The lady selling them said she sews for designers. Which sounds pretty high-end and might explain the high end prices on some of the pieces. For instance, a piece of less than two yards of upholstery weight cotton was marked $20. I couldn’t help remembering the wonderful silk I bought for about ten cents a yard, or the entire roll of Schumacher fabric for $2. But other people were buying here.
Later we heard some negotiating that reduced the price of some Pyrex refrigerator dishes from $55 to $50. I don’t have the whole set, but I have two of the pieces and paid a dime each.
At the same sale I was amused by this vintage item—a set of 4 kitchen towels and a “salad dressing bowl and spoon.” Probably a wedding gift fifty years ago.
Later we met Coco Chanel.
She is wheeled everywhere in her carriage. I addressed her as Coco and she gave me an affronted look that said I was being forward.
This handsome guy was more my kind of dog.
Peter was rescued three years ago and is just coming out of the effects of abuse he suffered earlier. How could anyone abuse such a sweetie? His owner laughingly said he’s a very good boy but not terribly smart. Another lady nearby told Peter not to listen to that, that he is just “unconcerned.” We all thought it was the perfect description.
Our other good laugh of the day came when we walked up to a sale where a lady was looking at a box of hair coloring. One of the guys sitting nearby called over, “Hey, what is that stuff, pesticide?”
I spent $13.75, more than making up for my last outing in which I found zip. Can't share a couple of today’s finds because they will be gifts. You’ll never guess what they are—and neither will the intended recipients! But here’s what I can show you:
Children’s librarian door prizes, including a couple of frogs and a cute little frame for next summer’s Make a Splash reading program.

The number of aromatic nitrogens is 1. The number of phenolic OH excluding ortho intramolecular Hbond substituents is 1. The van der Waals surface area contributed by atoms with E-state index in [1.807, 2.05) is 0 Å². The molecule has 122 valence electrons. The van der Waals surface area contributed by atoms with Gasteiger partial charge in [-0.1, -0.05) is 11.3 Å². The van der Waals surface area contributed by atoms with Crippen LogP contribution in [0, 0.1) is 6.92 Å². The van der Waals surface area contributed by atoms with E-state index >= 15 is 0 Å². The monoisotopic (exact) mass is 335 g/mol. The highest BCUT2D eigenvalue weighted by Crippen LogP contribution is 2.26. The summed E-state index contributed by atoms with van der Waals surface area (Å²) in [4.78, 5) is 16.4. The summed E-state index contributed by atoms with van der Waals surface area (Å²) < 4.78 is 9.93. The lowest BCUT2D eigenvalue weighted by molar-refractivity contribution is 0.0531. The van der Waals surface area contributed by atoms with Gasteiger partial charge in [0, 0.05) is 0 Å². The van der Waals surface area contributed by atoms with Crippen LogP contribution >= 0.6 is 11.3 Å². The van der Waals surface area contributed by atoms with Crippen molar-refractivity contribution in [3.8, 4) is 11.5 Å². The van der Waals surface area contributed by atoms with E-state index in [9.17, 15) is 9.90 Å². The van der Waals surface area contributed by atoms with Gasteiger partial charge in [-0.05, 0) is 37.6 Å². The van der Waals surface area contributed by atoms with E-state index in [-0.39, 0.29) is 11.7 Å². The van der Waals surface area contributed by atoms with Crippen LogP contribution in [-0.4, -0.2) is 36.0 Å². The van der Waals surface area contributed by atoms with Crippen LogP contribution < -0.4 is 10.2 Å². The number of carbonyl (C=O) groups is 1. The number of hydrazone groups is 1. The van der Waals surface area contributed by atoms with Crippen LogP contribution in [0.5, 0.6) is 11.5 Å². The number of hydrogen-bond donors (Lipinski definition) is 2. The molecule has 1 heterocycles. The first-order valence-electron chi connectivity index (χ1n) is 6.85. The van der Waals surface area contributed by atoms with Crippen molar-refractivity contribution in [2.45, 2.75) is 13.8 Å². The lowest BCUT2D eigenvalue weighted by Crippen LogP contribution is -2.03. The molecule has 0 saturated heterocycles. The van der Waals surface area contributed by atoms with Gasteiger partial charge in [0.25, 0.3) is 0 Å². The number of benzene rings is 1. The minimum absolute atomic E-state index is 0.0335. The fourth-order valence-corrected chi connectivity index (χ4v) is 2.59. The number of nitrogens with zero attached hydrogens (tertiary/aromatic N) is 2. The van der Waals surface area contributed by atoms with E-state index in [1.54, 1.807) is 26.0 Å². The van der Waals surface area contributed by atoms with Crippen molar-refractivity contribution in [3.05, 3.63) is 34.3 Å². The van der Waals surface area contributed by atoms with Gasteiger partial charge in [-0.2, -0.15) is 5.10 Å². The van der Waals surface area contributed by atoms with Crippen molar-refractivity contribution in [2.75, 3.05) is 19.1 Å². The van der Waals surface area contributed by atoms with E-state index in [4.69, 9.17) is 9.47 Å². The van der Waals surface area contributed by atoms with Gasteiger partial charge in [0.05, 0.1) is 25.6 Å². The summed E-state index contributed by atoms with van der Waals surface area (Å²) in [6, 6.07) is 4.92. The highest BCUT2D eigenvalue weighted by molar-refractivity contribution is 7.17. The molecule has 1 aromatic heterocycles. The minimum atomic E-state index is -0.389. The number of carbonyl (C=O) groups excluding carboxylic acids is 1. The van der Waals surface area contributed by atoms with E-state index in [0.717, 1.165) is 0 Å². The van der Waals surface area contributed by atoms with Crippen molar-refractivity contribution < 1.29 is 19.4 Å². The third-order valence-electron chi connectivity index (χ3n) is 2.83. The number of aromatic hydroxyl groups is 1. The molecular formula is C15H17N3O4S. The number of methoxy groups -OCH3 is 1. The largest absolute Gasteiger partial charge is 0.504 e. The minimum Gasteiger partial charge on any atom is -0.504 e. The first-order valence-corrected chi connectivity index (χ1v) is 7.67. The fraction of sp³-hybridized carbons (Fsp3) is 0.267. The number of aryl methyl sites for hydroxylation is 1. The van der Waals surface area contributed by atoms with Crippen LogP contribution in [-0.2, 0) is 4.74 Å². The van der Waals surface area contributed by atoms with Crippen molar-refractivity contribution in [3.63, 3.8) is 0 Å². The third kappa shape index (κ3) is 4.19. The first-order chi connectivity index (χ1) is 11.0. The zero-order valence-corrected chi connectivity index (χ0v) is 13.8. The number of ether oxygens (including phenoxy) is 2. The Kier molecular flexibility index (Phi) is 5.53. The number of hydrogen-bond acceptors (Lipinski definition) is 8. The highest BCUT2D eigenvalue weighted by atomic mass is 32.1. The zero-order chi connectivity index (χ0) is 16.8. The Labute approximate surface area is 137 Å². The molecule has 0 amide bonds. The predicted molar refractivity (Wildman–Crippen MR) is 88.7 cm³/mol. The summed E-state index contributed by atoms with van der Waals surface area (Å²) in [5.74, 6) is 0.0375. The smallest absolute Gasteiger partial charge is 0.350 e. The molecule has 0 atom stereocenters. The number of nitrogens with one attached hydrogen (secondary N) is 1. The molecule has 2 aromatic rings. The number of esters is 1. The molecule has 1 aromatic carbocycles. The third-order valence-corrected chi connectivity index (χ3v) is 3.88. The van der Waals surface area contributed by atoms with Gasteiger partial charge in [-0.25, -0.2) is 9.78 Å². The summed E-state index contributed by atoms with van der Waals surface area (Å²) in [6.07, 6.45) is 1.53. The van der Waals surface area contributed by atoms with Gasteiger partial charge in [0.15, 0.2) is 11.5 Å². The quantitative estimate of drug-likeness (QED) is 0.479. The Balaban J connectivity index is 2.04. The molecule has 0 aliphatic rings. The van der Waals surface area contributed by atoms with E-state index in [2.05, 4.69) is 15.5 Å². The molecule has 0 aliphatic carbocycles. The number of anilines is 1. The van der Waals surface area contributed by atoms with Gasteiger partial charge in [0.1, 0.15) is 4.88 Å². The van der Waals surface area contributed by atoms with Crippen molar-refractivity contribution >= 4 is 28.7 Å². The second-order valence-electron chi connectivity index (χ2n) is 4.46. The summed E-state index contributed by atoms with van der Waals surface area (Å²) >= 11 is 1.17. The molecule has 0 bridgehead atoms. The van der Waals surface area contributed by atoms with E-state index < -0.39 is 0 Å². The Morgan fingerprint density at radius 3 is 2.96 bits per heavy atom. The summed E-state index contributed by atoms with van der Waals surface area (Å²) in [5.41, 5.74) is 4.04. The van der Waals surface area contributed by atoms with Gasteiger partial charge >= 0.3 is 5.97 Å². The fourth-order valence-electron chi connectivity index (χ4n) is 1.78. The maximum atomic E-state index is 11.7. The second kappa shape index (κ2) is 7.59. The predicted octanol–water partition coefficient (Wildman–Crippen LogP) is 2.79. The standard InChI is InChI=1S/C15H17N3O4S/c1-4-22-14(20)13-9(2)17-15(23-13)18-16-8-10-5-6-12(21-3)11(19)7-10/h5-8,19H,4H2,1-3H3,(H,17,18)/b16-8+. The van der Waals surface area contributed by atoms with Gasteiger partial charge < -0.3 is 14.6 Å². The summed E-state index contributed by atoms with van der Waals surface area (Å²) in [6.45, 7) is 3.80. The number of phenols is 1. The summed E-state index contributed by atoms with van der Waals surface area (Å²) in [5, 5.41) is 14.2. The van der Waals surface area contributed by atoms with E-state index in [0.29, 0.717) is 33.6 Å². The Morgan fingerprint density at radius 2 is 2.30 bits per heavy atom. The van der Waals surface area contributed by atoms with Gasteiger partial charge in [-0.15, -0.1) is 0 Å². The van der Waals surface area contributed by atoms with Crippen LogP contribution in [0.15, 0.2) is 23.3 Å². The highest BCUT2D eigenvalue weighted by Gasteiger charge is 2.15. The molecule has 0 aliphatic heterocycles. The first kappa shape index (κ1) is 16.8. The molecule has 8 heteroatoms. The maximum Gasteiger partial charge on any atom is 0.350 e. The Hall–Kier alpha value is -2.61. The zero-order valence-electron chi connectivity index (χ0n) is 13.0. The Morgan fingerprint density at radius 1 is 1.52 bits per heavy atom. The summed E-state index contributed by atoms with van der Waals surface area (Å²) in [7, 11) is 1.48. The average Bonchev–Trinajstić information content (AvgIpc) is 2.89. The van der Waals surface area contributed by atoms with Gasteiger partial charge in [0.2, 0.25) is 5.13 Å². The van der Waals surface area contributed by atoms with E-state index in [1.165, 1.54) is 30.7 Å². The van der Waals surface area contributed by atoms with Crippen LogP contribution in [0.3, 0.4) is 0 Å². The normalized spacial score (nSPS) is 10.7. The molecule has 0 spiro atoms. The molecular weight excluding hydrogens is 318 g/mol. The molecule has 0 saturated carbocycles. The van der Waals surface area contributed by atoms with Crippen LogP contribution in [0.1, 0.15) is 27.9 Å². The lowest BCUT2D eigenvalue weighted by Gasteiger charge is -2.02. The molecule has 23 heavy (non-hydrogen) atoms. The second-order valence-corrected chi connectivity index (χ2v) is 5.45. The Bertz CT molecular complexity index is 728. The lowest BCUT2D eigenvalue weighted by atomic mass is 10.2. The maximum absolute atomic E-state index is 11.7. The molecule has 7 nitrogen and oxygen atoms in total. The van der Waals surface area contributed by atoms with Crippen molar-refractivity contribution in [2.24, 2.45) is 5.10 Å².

This hat will also be a prize.
The seller quoted me a price of $2 and seemed a bit put out when I offered less. I explained it would go live in a library and have a very good home. Her nice husband standing nearby laughed and said, “Free to a good home, isn’t that how it goes?”
The missus agreed to a dollar, then she wandered off. When I handed the dollar to the mister he handed it back and said, no, just give it that good home. I promised we would. When we got back to the car, Diane and I agreed that the missus would probably have kept the dollar, and frowned at me!
A couple of DVDs of favorite movies, to replace our old VHS tapes. These did NOT come from the sale that had DVDs priced at something like twenty bucks.
Some Christmas ornaments.
These glass pinecones may end up being party favors at our Christmas Open House in a couple of weeks.
I love these earrings.
The lady selling them had a number of cool things she has made. Diane bought a couple of packs of her embossed gift cards. And I should have taken a picture of the clever little primitive Christmas trees she made with twigs, a bit of greenery and old buttons.
At the same sale I succumbed to the charms of this rusty roping cowboy. I think he’ll make a fun yard ornament.
Last is this pink fanny pack.
Wasn’t in the market for a pack(but hey, it's a hip pack!), but a couple of months ago I bought a brand-new-from-a-store pedometer (so unlike me!) and lost it two days later. So what I actually wanted was the bonus pedometer, and at fifty cents the price was right. The store-bought one was pretty chintzy about adding up my steps—I would walk around counting steps in my head, and when I looked at the pedometer it had added nowhere near as many as I counted. But this one seems to be very generous with its counting, so even though it's pink I'm going to like it a lot better!
And now that I look more closely at the packaging, I get one more chortle from my day’s finds. Where but in Southern California would I be asked to buy this pink thing to “Help Save a Lifestyle”?